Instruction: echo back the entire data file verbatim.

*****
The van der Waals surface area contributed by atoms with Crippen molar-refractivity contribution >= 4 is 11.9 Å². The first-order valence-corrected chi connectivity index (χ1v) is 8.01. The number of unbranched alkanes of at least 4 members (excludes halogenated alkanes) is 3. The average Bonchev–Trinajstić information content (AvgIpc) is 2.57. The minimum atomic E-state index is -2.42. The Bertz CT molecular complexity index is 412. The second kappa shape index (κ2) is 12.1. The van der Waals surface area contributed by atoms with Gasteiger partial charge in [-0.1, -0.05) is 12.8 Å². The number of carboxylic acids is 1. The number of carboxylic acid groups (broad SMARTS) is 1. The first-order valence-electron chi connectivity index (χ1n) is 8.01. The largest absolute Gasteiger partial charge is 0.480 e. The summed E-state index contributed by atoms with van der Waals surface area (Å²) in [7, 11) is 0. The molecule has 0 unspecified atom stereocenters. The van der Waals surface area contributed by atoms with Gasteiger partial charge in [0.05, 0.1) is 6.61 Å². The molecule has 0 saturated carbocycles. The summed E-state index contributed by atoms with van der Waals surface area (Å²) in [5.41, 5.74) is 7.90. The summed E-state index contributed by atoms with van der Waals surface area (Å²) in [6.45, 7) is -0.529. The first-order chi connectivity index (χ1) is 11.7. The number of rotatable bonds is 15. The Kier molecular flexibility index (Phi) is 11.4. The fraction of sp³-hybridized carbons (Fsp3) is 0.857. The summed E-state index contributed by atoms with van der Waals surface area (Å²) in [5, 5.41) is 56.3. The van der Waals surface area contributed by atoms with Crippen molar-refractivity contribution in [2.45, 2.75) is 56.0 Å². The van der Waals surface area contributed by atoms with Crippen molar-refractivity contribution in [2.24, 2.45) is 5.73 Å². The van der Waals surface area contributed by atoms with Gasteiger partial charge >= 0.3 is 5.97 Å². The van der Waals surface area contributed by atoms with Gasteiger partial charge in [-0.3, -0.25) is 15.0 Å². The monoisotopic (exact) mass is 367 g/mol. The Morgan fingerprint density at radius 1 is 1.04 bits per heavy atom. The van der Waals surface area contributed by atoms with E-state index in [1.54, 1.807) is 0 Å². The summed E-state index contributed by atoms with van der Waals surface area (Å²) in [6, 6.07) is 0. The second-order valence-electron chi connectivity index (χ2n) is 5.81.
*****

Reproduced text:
The van der Waals surface area contributed by atoms with Crippen molar-refractivity contribution >= 4 is 11.9 Å². The first-order valence-corrected chi connectivity index (χ1v) is 8.01. The number of unbranched alkanes of at least 4 members (excludes halogenated alkanes) is 3. The average Bonchev–Trinajstić information content (AvgIpc) is 2.57. The minimum atomic E-state index is -2.42. The Bertz CT molecular complexity index is 412. The second kappa shape index (κ2) is 12.1. The van der Waals surface area contributed by atoms with Gasteiger partial charge in [-0.1, -0.05) is 12.8 Å². The number of carboxylic acids is 1. The number of carboxylic acid groups (broad SMARTS) is 1. The first-order valence-electron chi connectivity index (χ1n) is 8.01. The largest absolute Gasteiger partial charge is 0.480 e. The summed E-state index contributed by atoms with van der Waals surface area (Å²) in [7, 11) is 0. The molecule has 0 unspecified atom stereocenters. The van der Waals surface area contributed by atoms with Gasteiger partial charge in [0.05, 0.1) is 6.61 Å². The molecule has 0 saturated carbocycles. The summed E-state index contributed by atoms with van der Waals surface area (Å²) in [5.41, 5.74) is 7.90. The summed E-state index contributed by atoms with van der Waals surface area (Å²) in [6.45, 7) is -0.529. The first-order chi connectivity index (χ1) is 11.7. The number of rotatable bonds is 15. The Kier molecular flexibility index (Phi) is 11.4. The fraction of sp³-hybridized carbons (Fsp3) is 0.857. The summed E-state index contributed by atoms with van der Waals surface area (Å²) in [5, 5.41) is 56.3. The van der Waals surface area contributed by atoms with Crippen molar-refractivity contribution in [2.45, 2.75) is 56.0 Å². The van der Waals surface area contributed by atoms with Crippen molar-refractivity contribution in [2.24, 2.45) is 5.73 Å². The van der Waals surface area contributed by atoms with Gasteiger partial charge >= 0.3 is 5.97 Å². The van der Waals surface area contributed by atoms with Gasteiger partial charge in [-0.3, -0.25) is 15.0 Å². The monoisotopic (exact) mass is 367 g/mol. The Morgan fingerprint density at radius 1 is 1.04 bits per heavy atom. The van der Waals surface area contributed by atoms with E-state index in [1.54, 1.807) is 0 Å². The summed E-state index contributed by atoms with van der Waals surface area (Å²) in [6, 6.07) is 0. The second-order valence-electron chi connectivity index (χ2n) is 5.81.